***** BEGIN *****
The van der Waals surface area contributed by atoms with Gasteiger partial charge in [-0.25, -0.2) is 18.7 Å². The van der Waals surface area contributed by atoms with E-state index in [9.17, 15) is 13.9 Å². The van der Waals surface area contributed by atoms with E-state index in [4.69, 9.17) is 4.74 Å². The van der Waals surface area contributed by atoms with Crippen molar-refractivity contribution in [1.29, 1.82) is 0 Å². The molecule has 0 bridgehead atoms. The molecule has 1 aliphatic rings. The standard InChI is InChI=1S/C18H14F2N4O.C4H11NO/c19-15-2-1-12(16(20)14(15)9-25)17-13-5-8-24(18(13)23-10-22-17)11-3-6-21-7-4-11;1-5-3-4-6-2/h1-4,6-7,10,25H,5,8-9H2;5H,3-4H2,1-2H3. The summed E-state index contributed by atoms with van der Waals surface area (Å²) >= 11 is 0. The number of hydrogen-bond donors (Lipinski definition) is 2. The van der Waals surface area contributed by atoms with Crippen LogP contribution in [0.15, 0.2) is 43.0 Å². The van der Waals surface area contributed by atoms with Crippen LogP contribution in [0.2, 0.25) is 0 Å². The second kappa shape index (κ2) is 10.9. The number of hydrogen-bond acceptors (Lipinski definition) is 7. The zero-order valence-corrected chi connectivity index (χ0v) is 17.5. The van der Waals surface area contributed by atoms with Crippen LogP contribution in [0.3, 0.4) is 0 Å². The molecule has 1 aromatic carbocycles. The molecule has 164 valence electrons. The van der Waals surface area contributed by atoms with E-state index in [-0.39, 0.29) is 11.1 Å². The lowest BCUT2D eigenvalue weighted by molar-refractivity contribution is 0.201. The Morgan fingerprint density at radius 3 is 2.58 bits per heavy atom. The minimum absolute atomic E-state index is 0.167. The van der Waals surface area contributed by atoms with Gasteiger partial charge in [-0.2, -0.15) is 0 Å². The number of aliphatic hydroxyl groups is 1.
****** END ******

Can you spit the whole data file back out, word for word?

The van der Waals surface area contributed by atoms with Gasteiger partial charge in [-0.25, -0.2) is 18.7 Å². The van der Waals surface area contributed by atoms with E-state index in [9.17, 15) is 13.9 Å². The van der Waals surface area contributed by atoms with E-state index in [4.69, 9.17) is 4.74 Å². The van der Waals surface area contributed by atoms with Crippen molar-refractivity contribution in [1.29, 1.82) is 0 Å². The molecule has 0 bridgehead atoms. The molecule has 1 aliphatic rings. The standard InChI is InChI=1S/C18H14F2N4O.C4H11NO/c19-15-2-1-12(16(20)14(15)9-25)17-13-5-8-24(18(13)23-10-22-17)11-3-6-21-7-4-11;1-5-3-4-6-2/h1-4,6-7,10,25H,5,8-9H2;5H,3-4H2,1-2H3. The summed E-state index contributed by atoms with van der Waals surface area (Å²) >= 11 is 0. The number of hydrogen-bond donors (Lipinski definition) is 2. The van der Waals surface area contributed by atoms with Crippen LogP contribution in [0.15, 0.2) is 43.0 Å². The van der Waals surface area contributed by atoms with Crippen LogP contribution in [0.2, 0.25) is 0 Å². The second kappa shape index (κ2) is 10.9. The number of hydrogen-bond acceptors (Lipinski definition) is 7. The zero-order valence-corrected chi connectivity index (χ0v) is 17.5. The van der Waals surface area contributed by atoms with Crippen LogP contribution in [0.3, 0.4) is 0 Å². The molecule has 1 aromatic carbocycles. The molecule has 164 valence electrons. The van der Waals surface area contributed by atoms with E-state index in [-0.39, 0.29) is 11.1 Å². The lowest BCUT2D eigenvalue weighted by molar-refractivity contribution is 0.201. The Morgan fingerprint density at radius 3 is 2.58 bits per heavy atom. The minimum absolute atomic E-state index is 0.167. The van der Waals surface area contributed by atoms with Gasteiger partial charge in [-0.2, -0.15) is 0 Å². The number of aliphatic hydroxyl groups is 1.